of platform and content means that advertisers are beginning to use them for superior branding
solutions. A great example of our branding products in action was T-Mobile’s launch of
the Samsung S4G on YouTube. In this campaign, T-Mobile took over YouTube running ads in
their homepage, watch page, Mobile. That particular campaign helped them reach 46 million unique
users. Continuing to talk about revenues, our Mobile business continues to be another
area of robust growth. The number which Larry just shared of 550,000 Android, that and the
success of smartphones and general Mobile Data devices around the world is acting as
an accelerator to our Mobile advertising efforts. Let me just take one quick example. One format
which is launched by Susan’s team called Click-to-Call or Click-to-Share has been particularly successful.
Unilever is a great use case of these formats. They integrated our AdMob product into a very
large campaign of launching a new product to use the banner to drive traffic to a campaign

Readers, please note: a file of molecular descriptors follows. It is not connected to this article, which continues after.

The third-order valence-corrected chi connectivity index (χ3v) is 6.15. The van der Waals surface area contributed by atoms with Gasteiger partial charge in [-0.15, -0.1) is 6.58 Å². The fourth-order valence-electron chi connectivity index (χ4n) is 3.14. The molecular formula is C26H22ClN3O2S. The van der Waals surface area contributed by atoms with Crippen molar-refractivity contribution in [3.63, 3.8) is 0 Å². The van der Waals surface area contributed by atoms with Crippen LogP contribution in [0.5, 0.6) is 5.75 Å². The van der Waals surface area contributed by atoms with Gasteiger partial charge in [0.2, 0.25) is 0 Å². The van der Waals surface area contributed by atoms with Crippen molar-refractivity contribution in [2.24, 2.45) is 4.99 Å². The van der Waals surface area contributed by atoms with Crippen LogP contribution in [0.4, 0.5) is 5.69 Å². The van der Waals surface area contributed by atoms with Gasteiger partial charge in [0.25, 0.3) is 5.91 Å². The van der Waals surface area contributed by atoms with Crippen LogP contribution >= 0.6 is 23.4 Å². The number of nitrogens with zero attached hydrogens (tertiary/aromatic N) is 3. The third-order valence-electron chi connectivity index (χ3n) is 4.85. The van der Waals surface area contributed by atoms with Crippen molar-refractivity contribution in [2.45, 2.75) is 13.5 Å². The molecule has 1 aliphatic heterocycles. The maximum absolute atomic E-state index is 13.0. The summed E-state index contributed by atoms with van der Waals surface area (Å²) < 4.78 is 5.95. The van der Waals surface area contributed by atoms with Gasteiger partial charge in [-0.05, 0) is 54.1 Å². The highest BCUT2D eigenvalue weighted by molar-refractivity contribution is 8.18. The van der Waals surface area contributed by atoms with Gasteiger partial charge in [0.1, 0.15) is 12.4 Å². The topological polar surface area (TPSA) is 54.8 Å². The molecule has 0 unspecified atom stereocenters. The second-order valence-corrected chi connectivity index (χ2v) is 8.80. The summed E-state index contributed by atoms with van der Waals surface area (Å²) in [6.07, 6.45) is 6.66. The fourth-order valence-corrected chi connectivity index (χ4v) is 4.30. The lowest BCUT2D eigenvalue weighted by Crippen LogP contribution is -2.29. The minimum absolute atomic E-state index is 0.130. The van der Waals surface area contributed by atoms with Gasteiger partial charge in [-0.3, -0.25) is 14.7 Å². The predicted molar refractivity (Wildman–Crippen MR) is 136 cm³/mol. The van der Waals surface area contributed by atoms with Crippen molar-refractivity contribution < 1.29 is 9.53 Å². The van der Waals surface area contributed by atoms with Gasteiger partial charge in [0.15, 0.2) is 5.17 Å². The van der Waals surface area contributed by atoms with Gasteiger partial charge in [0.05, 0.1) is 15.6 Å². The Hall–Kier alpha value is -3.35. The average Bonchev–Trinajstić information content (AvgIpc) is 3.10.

Mobile site and achieve unprecedented results with almost 700,000 unique visitors accessing
their content. Another leg of our revenues is the Enterprise Business. We’ve seen great
results in enterprise as well, in particular apps for business continues to grow as organizations
move to the cloud. We’ve had key wins at Intercontinental Hotels, [INDISTINCT] State of Wyoming. In
addition to that, some small simple changes in our product side have allowed us to tremendously
accelerate Google Apps for small businesses. Looking at our revenues from a slightly different
perspective, geographies and customer segments, we’ve seen strong growth in regions and across
customers of all sizes. First, let’s take a look at geographies. We maintained our strength
in large, mature countries while we accelerated in emerging ones. Now, a large majority of
countries even though some are facing economic challenges, this secular trend of online advertising